Q: How did you react to hearing about that?
Mr. Dergalis: Ok, I think the only way to explain to you even though
it is to punish those people who do that., but in a situation you have
to experience it with someone in the trenches who you are depending.
Lets presume you are six or ten guys fighting in one area. As a group,
you came from basic training, you are shipped to the same area, you
look up to everyone in the frontline and you depend on each other. You
see an attack and one of you has to be awake. You gotta be on guard.
That means the rest of you can sleep. You share meals, you do everything
together. You know each other almost more than you do your own wives
or your own families because you’re under stress; you have fear
day and night; and it goes for a long time. So suddenly, they attack
a group of them that comes from a specific area and kill the group.
And you left one or two of you alone. Your reaction initially is fear,
but then anger. There is one or two of you that just went nuts, and
they felt that village was instrumental in giving the nation or hiding
the Vietcong, and then they went berserk. So from that point of view
you say it’s almost self defense, but at the same time you say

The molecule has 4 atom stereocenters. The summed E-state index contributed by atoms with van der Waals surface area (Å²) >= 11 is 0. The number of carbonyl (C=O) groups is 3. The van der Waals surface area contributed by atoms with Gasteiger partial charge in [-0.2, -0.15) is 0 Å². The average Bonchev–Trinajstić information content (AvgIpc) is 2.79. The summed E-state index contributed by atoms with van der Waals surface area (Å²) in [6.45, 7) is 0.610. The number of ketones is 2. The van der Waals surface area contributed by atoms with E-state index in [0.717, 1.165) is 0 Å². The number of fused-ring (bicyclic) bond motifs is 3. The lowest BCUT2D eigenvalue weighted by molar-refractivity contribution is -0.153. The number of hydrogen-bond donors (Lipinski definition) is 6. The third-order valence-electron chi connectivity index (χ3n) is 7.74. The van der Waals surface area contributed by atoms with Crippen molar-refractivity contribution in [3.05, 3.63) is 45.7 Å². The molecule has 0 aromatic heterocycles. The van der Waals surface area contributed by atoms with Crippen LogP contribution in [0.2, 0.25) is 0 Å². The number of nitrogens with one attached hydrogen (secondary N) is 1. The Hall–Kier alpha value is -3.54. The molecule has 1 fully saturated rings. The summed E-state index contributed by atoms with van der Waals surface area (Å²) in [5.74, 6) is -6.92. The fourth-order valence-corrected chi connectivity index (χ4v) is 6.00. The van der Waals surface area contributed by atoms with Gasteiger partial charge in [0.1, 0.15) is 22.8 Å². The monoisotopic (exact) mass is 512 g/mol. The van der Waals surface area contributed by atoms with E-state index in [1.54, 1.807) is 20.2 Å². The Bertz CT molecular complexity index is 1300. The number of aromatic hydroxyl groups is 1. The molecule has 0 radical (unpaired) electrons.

how do you punish just that? And you take a bomber; he’s up there,
he’s flying, really think of it carefully; and you have a factory
attack place. You aim at it, and you don’t know that thing the
wind, the directional, the speed of the plane, everything varies how
that bomb is gonna go and it hits an area with a lot of civilians. Are
you guilty? And they do kill a hell of a lot of civilians with bombs.
How do you judge? Can you judge? So in a war, a lot of things are excused.
Things are forgotten. I think the people who do that and live with it
are not going to be able to live with it. Either they do themselves
in, or they cause enough trouble to get themselves in jail because again,
humans do not analyze circumstances by which people collaborate either.
As seeing people who collaborated to survive. They had to get a job.
Civilians who get employed be people like us who occupy. We occupy the
area and we get people who work for us jobs. Now all of the prostitutes
of the world are girls who instead of going to work they couldn’t
go to work either knowledge or the lingo or whatever. They spread their
legs; that was the way to get chocolate and stockings from the GI’s;
bring home food, canned goods. Later on, they cut their hair and the